As exciting and initially lucrative as it can be to invest in a specific platform, your strategy, needs to take into account an understanding of your business, your customer and the macro-level environment. As, Brodie, told Rene in Mallrats, “Breakfasts come and go, Rene, but Hartford, “the Whale,” they only beat Vancouver once, maybe twice in a lifetime.” Today, platforms, come and go. And instead of Hartford (the underdog) succeeding only once, maybe twice in a lifetime, it’s more likely that the underdog, we weren’t paying attention to, becomes the leader. Platforms are quicksand. Be careful where you step.

To Keep Yourself Fresh, Try Something New

Earlier this winter, my kids decided they wanted to try skiing. Their desire to try something new, wasn’t something new. John and Cora are always trying something new. From food (Indian, Teppanyaki), to activities (swimming, painting) to sports (soccer, baseball, basketball), their thirst for new is nearly unquenchable. As someone who’s skied since the 2nd grade, I really wanted the kids to stick with skiing. It’s a fun and demanding sport that is never the same experience, even when it’s the same slope.

A bunch of ski bums.

A photo posted by Adam Kmiec (@adamkmiec) on

But, learning to ski and transitioning from beginner lessons to intermediate and advanced techniques, can be challenging, to say the least. To temper some of that frustration, I decided to learn something new, with them. After 25+ years of being a skier, I decided to learn how to snowboard. I told the kids if they were going to learn something, so would I…and we would learn together. We would fall together. We would get frustrated together. We would thrive together.

A full season, is almost complete, and I can say, this was such a great idea. We all took lessons, we learned from the bumps and bruises and we’re learning to enjoy something new.

The point of this post, isn’t to celebrate that we can all ride single diamond slopes. I mean, that is pretty cool. No, the point of this post, is to share the value that comes from trying something new.

Putting snowboarding aside, every month, I stop using something familiar and start using something new. For example, 3 months ago, I gave up twitter and spent the time I would have put into that platform, into trying to comprehend SnapChat. The month after that, it was YikYak. This month, I’m experimenting with Tumblr.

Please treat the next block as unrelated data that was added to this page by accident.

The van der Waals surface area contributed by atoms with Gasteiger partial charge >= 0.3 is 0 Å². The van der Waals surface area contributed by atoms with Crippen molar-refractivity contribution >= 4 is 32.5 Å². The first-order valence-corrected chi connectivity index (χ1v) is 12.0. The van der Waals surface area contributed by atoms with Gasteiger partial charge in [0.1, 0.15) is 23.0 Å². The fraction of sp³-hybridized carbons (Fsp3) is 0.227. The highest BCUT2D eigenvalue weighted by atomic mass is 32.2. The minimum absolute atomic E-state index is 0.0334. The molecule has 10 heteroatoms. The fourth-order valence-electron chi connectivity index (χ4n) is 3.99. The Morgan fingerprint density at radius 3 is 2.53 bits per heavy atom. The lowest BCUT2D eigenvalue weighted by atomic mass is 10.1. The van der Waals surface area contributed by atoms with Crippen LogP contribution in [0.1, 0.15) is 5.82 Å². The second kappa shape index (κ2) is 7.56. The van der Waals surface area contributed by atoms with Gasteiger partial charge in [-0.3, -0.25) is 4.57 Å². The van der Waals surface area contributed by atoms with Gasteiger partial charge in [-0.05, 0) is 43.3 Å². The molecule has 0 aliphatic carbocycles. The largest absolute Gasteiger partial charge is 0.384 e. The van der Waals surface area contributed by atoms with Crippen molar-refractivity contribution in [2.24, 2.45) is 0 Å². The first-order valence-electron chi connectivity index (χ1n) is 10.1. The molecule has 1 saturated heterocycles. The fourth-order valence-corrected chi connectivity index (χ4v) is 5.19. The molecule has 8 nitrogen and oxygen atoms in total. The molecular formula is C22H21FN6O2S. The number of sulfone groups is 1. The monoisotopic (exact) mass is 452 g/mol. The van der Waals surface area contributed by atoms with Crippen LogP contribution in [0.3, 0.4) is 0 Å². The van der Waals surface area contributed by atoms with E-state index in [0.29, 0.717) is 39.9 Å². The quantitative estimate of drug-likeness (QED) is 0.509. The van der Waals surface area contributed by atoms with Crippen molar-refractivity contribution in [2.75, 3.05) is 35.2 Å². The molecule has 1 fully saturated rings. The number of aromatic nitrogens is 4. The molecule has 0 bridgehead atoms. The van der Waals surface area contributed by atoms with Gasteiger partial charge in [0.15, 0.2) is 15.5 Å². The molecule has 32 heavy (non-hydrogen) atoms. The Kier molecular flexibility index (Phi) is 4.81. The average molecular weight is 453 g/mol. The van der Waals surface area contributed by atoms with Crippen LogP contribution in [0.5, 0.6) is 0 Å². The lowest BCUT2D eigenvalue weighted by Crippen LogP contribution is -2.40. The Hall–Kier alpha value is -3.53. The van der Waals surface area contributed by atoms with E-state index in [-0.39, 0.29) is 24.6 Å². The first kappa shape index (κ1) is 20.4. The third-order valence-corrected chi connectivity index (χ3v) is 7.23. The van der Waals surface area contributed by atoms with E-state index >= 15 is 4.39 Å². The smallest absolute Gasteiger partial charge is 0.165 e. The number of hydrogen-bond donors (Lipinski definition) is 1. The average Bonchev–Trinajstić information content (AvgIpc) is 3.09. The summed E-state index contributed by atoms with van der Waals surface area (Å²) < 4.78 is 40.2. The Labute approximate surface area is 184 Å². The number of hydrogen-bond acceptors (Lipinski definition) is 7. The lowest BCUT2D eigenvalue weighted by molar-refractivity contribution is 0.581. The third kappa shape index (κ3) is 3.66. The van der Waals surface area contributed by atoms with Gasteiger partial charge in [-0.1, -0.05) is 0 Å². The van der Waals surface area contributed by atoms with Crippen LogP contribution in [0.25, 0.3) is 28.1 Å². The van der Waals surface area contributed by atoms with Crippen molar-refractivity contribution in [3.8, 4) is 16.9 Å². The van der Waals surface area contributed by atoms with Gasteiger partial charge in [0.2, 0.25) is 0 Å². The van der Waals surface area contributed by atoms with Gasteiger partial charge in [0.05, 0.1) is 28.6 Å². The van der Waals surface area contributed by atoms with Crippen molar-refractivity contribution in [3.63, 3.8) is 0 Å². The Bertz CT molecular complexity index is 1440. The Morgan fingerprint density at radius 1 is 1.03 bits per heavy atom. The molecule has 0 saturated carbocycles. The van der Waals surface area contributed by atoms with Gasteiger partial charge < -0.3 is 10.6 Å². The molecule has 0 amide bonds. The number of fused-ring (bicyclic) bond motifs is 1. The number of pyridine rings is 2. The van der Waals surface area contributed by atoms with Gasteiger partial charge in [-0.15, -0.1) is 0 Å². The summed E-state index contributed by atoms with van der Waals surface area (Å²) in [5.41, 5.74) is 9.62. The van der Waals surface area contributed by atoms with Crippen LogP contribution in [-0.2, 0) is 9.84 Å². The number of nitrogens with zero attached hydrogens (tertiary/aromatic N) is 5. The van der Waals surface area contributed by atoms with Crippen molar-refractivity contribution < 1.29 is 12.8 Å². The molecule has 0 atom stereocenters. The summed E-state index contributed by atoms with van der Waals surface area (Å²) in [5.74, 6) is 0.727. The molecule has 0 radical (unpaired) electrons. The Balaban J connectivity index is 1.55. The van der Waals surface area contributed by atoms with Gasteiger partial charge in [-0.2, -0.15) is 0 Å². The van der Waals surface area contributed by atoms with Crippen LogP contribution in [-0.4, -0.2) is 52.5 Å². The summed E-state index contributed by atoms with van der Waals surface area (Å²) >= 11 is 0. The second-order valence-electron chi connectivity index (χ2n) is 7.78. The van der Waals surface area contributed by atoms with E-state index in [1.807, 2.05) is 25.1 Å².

Today’s world changes in a blink of an eye. As a company, you’re not just racing against your competitor, you’re racing against your customer/consumer. As fast as you think your competitor is moving, your customer is moving even faster. Trying to make sense of it all, requires something more than a Mashable article or a Forrester white paper. It requires practical knowledge. That means you have to actually roll up your sleeves and trying something new.

Get out there, take a cooking class, sign up for Whisper or ask someone in your office to teach your the core of their craft. Not only will you gain personal satisfaction, but you’ll be more valuable to your organization and your brain will thank you improving it.

The Battle For The Right To Be Anonymous

Marketers love to track things about consumers. We track who you are, where you’ve been, what you’re saying, the sites you visit, the apps you download and a whole mess of other characteristics. The idea, for years, has been…the more we track about you, the more we learn about you and the better we can customize offers and content for you. Great in theory, poor in practice…usually.

Marquette Appliances Warranty Card

One of the earliest attempts at this was the warranty card a consumer would send in, after buying a product. When you purchased that new stove, back in the day, the store collected some information about you. They knew your address, your name and how you paid (cash, check or card). If they were sophisticated, they kept a log of what you bought, how often you bought and when the items you purchased, needed servicing. That information rarely made it back to the manufacturer though. The way the manufacturer gained some type of understanding about the consumers who purchased their products, was that warranty card. The carrot (or stick, depending on your POV) they used to ensure compliance, was the warranty itself. There was NO warranty covering your product, without a completed card. Sneaky, yes. Smart, at the time, yes.

Cookie Tracking 101

When we graduated to the dawn of the internet, things got a bit more sophisticated. We had cookies. Cookies left a digital set of crumbs that helped marketers understand where you went and what you did on the web. From there, we made assumptions about who you were and what you were interested in. But, we were bad marketers. Instead of using that information to better the customer experience, we used it to retarget them to death…serving them pop-ups at every corner and forcing them to…

Delete Cookies?